MIAMI BEACH--Patients treated for Hodgkin's disease are at moderately
increased risk of developing secondary gastrointestinal (GI) cancer,
Sandra H. Birdwell, MD, said at the American Society for Therapeutic
Radiology and Oncol-ogy (ASTRO) meeting.
Dr. Birdwell and her colleagues at Stanford University School
of Medicine, where she is a resident in radiation oncol-ogy, identified
cases of GI cancer from the records of 2,441 patients treated
for Hodgkin's disease between 1961 and 1994. Patients were followed
for a mean of 11 years after treatment ended.
The study was undertaken because of concern about the increased
rate of subsequent illness in Hodgkin's survivors. "While
roughly 85% of Hodgkin's patients can be expected to be cured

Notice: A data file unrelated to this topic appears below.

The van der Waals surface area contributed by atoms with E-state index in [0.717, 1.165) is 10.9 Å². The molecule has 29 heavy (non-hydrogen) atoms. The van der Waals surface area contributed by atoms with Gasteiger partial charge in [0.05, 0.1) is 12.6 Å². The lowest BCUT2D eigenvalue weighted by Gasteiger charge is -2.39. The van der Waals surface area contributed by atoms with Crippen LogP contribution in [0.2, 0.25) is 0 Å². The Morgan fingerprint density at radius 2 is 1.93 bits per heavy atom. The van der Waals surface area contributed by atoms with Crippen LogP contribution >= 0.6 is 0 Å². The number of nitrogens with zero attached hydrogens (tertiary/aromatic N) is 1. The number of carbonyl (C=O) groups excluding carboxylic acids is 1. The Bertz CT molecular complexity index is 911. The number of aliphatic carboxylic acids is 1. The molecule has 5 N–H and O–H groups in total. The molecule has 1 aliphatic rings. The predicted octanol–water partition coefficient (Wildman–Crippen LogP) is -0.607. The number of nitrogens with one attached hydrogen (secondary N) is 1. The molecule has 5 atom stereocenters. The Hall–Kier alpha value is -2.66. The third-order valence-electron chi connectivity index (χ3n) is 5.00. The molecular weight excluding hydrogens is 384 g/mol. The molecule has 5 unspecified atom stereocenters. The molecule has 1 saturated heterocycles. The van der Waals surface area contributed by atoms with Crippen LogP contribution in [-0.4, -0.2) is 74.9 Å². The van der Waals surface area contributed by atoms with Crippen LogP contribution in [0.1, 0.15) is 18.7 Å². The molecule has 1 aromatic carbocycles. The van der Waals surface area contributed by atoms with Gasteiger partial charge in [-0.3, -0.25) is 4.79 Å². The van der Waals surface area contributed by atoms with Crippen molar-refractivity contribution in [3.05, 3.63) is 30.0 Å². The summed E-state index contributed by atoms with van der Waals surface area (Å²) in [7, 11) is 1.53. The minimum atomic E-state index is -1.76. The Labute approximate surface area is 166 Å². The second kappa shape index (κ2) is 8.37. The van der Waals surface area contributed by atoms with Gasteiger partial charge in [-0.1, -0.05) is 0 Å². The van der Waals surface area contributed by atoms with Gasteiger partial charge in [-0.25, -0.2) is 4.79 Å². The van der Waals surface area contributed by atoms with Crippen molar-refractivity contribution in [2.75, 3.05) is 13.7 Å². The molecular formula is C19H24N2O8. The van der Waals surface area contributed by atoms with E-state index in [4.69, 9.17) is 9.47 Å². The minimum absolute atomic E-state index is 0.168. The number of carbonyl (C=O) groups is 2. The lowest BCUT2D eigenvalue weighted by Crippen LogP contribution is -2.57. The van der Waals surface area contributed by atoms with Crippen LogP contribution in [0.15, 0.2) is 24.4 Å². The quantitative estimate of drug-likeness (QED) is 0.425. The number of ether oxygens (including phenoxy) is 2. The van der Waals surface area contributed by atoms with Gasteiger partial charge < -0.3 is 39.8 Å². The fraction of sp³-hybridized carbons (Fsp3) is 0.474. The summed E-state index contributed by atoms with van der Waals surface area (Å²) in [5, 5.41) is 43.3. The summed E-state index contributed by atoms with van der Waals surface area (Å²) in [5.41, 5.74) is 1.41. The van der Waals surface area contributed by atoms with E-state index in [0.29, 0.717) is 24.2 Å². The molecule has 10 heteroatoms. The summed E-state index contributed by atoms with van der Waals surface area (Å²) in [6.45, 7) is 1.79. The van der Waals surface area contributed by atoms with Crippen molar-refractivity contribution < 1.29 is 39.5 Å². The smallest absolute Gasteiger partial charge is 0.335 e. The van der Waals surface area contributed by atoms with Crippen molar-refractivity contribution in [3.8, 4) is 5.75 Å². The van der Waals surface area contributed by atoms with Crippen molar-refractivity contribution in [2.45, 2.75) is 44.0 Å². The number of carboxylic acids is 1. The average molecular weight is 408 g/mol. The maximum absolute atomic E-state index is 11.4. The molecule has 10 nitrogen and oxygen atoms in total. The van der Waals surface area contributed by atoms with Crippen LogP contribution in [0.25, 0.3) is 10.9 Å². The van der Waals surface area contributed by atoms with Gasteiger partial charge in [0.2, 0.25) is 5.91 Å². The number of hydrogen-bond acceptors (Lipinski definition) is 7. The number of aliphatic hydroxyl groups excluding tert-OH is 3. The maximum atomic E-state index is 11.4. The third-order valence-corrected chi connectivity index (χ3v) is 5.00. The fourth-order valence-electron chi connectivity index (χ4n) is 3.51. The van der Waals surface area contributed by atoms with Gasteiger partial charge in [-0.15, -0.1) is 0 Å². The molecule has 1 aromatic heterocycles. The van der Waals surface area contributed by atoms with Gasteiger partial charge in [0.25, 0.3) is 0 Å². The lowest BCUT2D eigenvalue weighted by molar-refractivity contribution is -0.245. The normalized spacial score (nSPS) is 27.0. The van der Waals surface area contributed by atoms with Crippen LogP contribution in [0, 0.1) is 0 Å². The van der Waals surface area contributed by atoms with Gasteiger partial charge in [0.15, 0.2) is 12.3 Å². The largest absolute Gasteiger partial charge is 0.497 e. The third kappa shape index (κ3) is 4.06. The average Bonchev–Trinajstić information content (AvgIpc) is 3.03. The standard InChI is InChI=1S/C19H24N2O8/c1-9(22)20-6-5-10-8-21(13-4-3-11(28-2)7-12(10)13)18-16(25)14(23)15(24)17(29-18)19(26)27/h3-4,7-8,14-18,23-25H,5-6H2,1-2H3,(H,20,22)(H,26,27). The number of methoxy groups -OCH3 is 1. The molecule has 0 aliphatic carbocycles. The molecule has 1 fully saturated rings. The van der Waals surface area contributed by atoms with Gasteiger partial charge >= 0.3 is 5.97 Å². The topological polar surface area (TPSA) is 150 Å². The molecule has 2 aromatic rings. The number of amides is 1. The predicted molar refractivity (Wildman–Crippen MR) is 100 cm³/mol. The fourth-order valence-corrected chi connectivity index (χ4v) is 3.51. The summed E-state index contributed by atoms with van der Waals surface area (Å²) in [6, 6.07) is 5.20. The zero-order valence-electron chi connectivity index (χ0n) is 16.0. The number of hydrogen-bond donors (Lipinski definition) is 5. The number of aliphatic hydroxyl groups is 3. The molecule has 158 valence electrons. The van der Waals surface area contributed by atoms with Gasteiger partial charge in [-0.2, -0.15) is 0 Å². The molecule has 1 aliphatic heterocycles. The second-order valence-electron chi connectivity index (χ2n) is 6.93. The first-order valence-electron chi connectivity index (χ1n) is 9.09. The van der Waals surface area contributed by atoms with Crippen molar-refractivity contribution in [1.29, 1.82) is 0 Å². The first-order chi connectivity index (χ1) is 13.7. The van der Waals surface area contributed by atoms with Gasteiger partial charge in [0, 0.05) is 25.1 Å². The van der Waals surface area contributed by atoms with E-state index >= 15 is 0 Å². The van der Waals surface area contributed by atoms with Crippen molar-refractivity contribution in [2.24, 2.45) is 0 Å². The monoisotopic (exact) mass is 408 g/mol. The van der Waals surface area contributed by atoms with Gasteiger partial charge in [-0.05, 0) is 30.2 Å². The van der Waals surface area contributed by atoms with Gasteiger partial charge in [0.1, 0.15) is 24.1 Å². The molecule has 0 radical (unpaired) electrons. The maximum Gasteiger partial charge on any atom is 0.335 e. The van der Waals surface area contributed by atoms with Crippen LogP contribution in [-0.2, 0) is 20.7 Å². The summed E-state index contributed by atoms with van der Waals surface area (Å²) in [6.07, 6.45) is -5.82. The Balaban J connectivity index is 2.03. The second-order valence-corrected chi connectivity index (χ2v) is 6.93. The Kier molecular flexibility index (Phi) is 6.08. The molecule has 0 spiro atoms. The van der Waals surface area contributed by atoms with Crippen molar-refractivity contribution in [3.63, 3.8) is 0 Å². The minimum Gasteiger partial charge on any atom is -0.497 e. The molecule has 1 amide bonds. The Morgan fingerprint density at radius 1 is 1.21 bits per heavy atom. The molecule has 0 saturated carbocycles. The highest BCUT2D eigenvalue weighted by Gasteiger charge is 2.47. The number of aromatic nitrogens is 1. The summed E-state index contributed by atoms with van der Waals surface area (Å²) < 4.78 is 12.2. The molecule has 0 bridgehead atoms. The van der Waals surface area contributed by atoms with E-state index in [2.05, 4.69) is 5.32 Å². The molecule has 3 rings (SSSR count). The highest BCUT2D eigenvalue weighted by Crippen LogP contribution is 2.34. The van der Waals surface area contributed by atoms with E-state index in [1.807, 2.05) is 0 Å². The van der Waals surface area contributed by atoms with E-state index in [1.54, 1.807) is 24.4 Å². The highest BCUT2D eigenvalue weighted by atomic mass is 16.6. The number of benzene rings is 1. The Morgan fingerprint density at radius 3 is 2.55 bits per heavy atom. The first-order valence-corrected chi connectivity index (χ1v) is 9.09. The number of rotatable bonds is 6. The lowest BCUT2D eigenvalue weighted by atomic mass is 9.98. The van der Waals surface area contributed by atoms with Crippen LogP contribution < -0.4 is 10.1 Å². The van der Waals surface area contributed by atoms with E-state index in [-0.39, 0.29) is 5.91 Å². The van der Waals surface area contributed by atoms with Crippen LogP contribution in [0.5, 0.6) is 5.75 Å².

of this neoplasm, survivors are at increased risk of developing
several health problems as a result of Hodgkin's disease or its
treatment," Dr. Birdwell said.
In fact, the development of other cancers has been the major factor
contributing to excess mortality in this population, she said.
An increased risk of breast cancer, lung cancer, and leukemia
has been shown in previous studies, but no study had focused exclusively
on the incidence of subsequent GI cancer in Hodgkin's survivors.
Overall, 25 patients in the Stanford series were found to have
developed invasive GI cancer, Dr. Birdwell said, indicating that
Hodgkin's patients were 2.5 times as likely to develop GI cancer
as persons without Hodgkin's disease.
The risk of a second cancer was significantly increased for cancers
of the stomach, small intestine, and pancreas. By contrast, there
was no appreciable increase in the risk of a subsequent cancer
in the esophagus or colorectum.
The data also showed that exposure to combined modality therapy
resulted in a significant increase in GI cancer risk, while no
increased risk was observed after treatment with radiotherapy
alone or chemotherapy alone. However, few patients in this series
received chemotherapy alone.